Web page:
We have been fighting in the Middle East for 25 years. There have been no victories and no “mission accomplished.” Many needless deaths and dollars have been spent and yet we never reassess our policies of foreign interventionism. One would think after the humiliating defeat of the Republicans in 2008, as a reaction to the disastrous foreign policy of George W. Bush, that the American people would be more cautious in granting support to expanding our military presence in that region.
Even if our policies led to no boots on the ground, the unintended consequences of blowback and the enemy obtaining more American weapons will continue. The CIA has said that 20,000 foreigners are on their way to Iraq and Syria to join the ISIS. Our government has no more credibility in telling us the truth about the facts that require us to expand our military presence in this region than Brian Williams. Constant war propaganda has proven too often to be our nemesis in supporting constant war promoted by the neoconservatives and the military industrial complex.
It’s my opinion that giving additional authority to wage war in the Middle East is a serious mistake. Instead, the authority granted in 2001 and 2002 should be repealed. A simple and correct solution would be for our elected officials to follow the rules regarding war laid out in the Constitution.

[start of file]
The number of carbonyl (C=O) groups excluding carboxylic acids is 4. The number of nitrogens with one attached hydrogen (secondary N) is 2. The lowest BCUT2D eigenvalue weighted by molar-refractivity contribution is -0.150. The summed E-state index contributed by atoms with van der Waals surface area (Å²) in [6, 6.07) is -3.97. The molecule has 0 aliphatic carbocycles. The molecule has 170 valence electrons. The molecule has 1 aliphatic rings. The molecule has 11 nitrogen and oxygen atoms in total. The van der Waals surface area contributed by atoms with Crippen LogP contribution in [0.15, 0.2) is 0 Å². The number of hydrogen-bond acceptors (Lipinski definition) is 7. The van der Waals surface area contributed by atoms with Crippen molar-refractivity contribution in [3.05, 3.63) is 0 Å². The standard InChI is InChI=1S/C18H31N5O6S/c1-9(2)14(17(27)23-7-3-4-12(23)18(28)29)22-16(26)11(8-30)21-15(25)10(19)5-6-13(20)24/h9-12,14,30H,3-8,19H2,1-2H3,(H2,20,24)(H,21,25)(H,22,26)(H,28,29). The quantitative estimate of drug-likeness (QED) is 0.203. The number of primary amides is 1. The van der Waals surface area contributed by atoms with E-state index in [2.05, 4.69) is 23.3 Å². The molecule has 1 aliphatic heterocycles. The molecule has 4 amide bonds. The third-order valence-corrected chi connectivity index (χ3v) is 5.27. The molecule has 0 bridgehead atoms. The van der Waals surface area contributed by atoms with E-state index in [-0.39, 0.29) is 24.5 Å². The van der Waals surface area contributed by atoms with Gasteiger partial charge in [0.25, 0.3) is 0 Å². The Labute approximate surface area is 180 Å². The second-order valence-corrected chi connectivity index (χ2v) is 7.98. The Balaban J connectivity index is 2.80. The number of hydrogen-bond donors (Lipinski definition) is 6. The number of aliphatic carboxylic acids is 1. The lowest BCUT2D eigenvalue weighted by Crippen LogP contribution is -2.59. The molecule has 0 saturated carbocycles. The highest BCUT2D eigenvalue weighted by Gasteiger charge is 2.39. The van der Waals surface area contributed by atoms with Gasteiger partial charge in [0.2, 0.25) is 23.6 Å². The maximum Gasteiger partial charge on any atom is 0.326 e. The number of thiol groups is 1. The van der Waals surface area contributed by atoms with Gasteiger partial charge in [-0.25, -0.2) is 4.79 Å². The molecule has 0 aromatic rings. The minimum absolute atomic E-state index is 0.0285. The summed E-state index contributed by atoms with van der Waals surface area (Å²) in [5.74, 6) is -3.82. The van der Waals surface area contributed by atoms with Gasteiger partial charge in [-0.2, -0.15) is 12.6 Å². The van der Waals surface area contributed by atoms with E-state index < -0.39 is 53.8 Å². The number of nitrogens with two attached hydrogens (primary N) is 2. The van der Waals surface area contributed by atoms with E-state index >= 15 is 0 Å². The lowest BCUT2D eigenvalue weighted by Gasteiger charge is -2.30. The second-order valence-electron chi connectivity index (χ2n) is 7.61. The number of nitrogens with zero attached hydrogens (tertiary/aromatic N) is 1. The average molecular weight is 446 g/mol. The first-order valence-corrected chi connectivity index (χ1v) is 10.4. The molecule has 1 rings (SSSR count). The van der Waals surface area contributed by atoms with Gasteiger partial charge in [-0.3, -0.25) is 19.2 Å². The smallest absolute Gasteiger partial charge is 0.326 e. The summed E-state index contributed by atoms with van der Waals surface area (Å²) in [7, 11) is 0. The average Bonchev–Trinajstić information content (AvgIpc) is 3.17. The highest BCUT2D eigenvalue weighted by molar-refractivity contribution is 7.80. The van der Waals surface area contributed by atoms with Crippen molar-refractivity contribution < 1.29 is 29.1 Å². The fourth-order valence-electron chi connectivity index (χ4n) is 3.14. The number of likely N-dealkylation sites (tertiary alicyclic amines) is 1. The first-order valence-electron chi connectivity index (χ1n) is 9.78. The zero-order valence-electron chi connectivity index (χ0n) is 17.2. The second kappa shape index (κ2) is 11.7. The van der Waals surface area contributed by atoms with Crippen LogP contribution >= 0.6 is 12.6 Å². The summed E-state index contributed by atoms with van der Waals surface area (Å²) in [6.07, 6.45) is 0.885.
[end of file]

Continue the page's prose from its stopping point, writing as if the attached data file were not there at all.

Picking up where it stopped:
Ironically there may well be some Republicans in the Congress who will oppose this resolution because of their desire to have an all-out war and not be limited in any way by the number of troops that we should be sending to this region. The only way that Congress can be persuaded to back off with our dangerous interventionism, whether it’s in the Middle East or Ukraine, is for the American people to speak out clearly in opposition.
There is no doubt that ISIS represents a monstrous problem – a problem that should be dealt with by the many millions of Arabs and Muslims in the region. ISIS cannot exist without the support of the people in the region. Currently it is estimated that their numbers are in a range of 30,000. This is not the responsibility of American soldiers or the American taxpayer.
Declaring war against ISIS is like declaring war against communism or fascism. The enemy cannot be identified or limited. Both are ideological and armies are incapable of stopping an idea, good or bad, that the people do not resist or that they support. Besides, the strength of ISIS has been enhanced by our efforts. Our involvement in the Middle East is being used as a very successful recruitment tool to expand the number of radical jihadists willing to fight and die for what they believe in. And sadly our efforts have further backfired with the weapons that we send ending up in the hands of our enemies and used against our allies and Americans caught in the crossfire. Good intentions are not enough. Wise policies and common sense would go a long way toward working for peace and prosperity instead of escalating violence and motivating the enemy.
* * *